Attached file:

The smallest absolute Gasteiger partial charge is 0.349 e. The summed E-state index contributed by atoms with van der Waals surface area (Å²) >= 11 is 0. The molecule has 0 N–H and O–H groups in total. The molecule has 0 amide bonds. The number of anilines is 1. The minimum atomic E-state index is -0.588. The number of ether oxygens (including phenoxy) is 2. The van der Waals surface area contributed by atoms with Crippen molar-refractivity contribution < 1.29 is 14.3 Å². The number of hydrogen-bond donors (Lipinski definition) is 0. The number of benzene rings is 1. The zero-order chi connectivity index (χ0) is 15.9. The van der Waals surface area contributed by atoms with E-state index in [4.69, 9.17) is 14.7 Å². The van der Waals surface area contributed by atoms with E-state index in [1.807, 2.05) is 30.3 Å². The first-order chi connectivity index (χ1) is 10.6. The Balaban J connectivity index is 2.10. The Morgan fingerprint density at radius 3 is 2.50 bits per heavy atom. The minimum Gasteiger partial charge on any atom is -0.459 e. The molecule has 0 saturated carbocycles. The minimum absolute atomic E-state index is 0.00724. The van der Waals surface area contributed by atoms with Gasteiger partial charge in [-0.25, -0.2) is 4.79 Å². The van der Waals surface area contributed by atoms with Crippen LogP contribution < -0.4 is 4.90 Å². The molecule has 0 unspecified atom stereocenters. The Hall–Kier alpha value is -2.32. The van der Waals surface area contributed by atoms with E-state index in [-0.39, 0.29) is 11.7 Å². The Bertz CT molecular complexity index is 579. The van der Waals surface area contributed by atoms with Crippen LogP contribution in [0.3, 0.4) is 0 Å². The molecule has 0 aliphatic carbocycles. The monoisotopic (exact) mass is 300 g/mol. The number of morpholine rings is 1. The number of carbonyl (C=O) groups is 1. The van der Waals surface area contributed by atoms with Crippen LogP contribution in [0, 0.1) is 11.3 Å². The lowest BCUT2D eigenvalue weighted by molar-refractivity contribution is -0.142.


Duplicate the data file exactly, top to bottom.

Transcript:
The smallest absolute Gasteiger partial charge is 0.349 e. The summed E-state index contributed by atoms with van der Waals surface area (Å²) >= 11 is 0. The molecule has 0 N–H and O–H groups in total. The molecule has 0 amide bonds. The number of anilines is 1. The minimum atomic E-state index is -0.588. The number of ether oxygens (including phenoxy) is 2. The van der Waals surface area contributed by atoms with Crippen molar-refractivity contribution < 1.29 is 14.3 Å². The number of hydrogen-bond donors (Lipinski definition) is 0. The number of benzene rings is 1. The zero-order chi connectivity index (χ0) is 15.9. The van der Waals surface area contributed by atoms with E-state index in [4.69, 9.17) is 14.7 Å². The van der Waals surface area contributed by atoms with E-state index in [1.807, 2.05) is 30.3 Å². The first-order chi connectivity index (χ1) is 10.6. The Balaban J connectivity index is 2.10. The Morgan fingerprint density at radius 3 is 2.50 bits per heavy atom. The minimum Gasteiger partial charge on any atom is -0.459 e. The molecule has 0 saturated carbocycles. The minimum absolute atomic E-state index is 0.00724. The van der Waals surface area contributed by atoms with Gasteiger partial charge in [-0.25, -0.2) is 4.79 Å². The van der Waals surface area contributed by atoms with Crippen LogP contribution < -0.4 is 4.90 Å². The molecule has 0 unspecified atom stereocenters. The Hall–Kier alpha value is -2.32. The van der Waals surface area contributed by atoms with E-state index in [-0.39, 0.29) is 11.7 Å². The Bertz CT molecular complexity index is 579. The van der Waals surface area contributed by atoms with Crippen LogP contribution in [0.3, 0.4) is 0 Å². The molecule has 0 aliphatic carbocycles. The monoisotopic (exact) mass is 300 g/mol. The number of morpholine rings is 1. The number of carbonyl (C=O) groups is 1. The van der Waals surface area contributed by atoms with Crippen LogP contribution in [0, 0.1) is 11.3 Å². The lowest BCUT2D eigenvalue weighted by molar-refractivity contribution is -0.142.